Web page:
Here is a recipe for traditional salt-water pickles like the ones made by The Pickle Guys on the Lower East Side of Manhattan and served in most New York delis and diners. Feel free to adjust the mix of spices to your liking.
In a saucepan, bring the distilled water and salt to the boil. When all the salt is dissolved, remove from the heat and cool. This can be done in advance.
Wash the cucumbers and remove the blossom ends (as opposed to the stem ends). Unless your cucumbers have just been picked, soak them for 2 hours in distilled water, which will make your finished pickles firmer.
Place the dill, bay leaves, garlic and pickling spices in the bottom of a glass or ceramic container that’s just large enough to hold all the cucumbers packed tightly together. After filling with the cucumbers, cover with the cooled pickling brine to 10 cm (4 inches) above the top of the cucumbers. To keep the cucumbers submerged, cover with a small plate weighted with a small cup or a sealed plastic bag filled with brine (you fill the bag with brine in case it leaks). Cover the jar with a clean tea towel (dish towel), a piece of muslin (cheesecloth) or an unsealed lid. Keep in a cool, dark place, outside of the refrigerator.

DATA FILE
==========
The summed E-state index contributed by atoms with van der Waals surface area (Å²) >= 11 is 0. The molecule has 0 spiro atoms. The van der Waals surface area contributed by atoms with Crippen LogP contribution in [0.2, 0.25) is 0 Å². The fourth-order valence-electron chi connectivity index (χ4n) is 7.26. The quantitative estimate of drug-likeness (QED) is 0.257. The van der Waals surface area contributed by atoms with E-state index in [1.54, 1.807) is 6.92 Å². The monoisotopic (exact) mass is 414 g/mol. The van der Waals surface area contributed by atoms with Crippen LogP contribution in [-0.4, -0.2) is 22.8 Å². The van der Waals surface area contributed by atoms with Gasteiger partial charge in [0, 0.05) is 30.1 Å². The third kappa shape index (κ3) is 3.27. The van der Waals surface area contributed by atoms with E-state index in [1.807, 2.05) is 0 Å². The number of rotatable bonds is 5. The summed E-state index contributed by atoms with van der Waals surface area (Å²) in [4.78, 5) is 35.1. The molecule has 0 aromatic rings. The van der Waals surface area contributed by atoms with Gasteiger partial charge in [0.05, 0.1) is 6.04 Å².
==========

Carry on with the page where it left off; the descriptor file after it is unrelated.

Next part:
Every day or so, remove the scum that forms on the surface and, if necessary, add a little more brine to keep the cucumbers submerged. After 4 or 5 days at room temperature, the cucumbers will be partly fermented; they’re what we call ‘half sours’. After 3 weeks, they will be completely fermented, or ‘full sours’. You then have your pickles. How long you ferment depends on how sour you like your pickles. When they reach that point, you should refrigerate your pickle container, which will drastically slow down the fermentation process.
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